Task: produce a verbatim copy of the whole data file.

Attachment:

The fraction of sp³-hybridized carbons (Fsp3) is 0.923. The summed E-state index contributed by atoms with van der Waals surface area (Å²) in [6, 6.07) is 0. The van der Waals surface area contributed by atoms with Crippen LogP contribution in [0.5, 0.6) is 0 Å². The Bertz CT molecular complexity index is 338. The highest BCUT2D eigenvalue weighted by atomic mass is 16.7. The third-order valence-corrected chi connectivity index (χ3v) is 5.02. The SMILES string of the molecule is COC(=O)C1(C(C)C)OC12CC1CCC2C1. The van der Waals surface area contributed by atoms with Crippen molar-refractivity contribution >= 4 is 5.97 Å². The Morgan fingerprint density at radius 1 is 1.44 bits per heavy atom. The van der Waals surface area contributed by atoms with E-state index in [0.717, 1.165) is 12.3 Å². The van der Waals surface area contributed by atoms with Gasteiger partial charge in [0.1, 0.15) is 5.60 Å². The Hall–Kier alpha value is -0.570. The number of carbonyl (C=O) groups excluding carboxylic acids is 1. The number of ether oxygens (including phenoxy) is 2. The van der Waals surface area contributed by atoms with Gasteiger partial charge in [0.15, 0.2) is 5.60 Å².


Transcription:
The fraction of sp³-hybridized carbons (Fsp3) is 0.923. The summed E-state index contributed by atoms with van der Waals surface area (Å²) in [6, 6.07) is 0. The van der Waals surface area contributed by atoms with Crippen LogP contribution in [0.5, 0.6) is 0 Å². The Bertz CT molecular complexity index is 338. The highest BCUT2D eigenvalue weighted by atomic mass is 16.7. The third-order valence-corrected chi connectivity index (χ3v) is 5.02. The SMILES string of the molecule is COC(=O)C1(C(C)C)OC12CC1CCC2C1. The van der Waals surface area contributed by atoms with Crippen molar-refractivity contribution >= 4 is 5.97 Å². The Morgan fingerprint density at radius 1 is 1.44 bits per heavy atom. The van der Waals surface area contributed by atoms with E-state index in [0.717, 1.165) is 12.3 Å². The van der Waals surface area contributed by atoms with Gasteiger partial charge in [0.1, 0.15) is 5.60 Å². The Hall–Kier alpha value is -0.570. The number of carbonyl (C=O) groups excluding carboxylic acids is 1. The number of ether oxygens (including phenoxy) is 2. The van der Waals surface area contributed by atoms with Gasteiger partial charge in [0.15, 0.2) is 5.60 Å².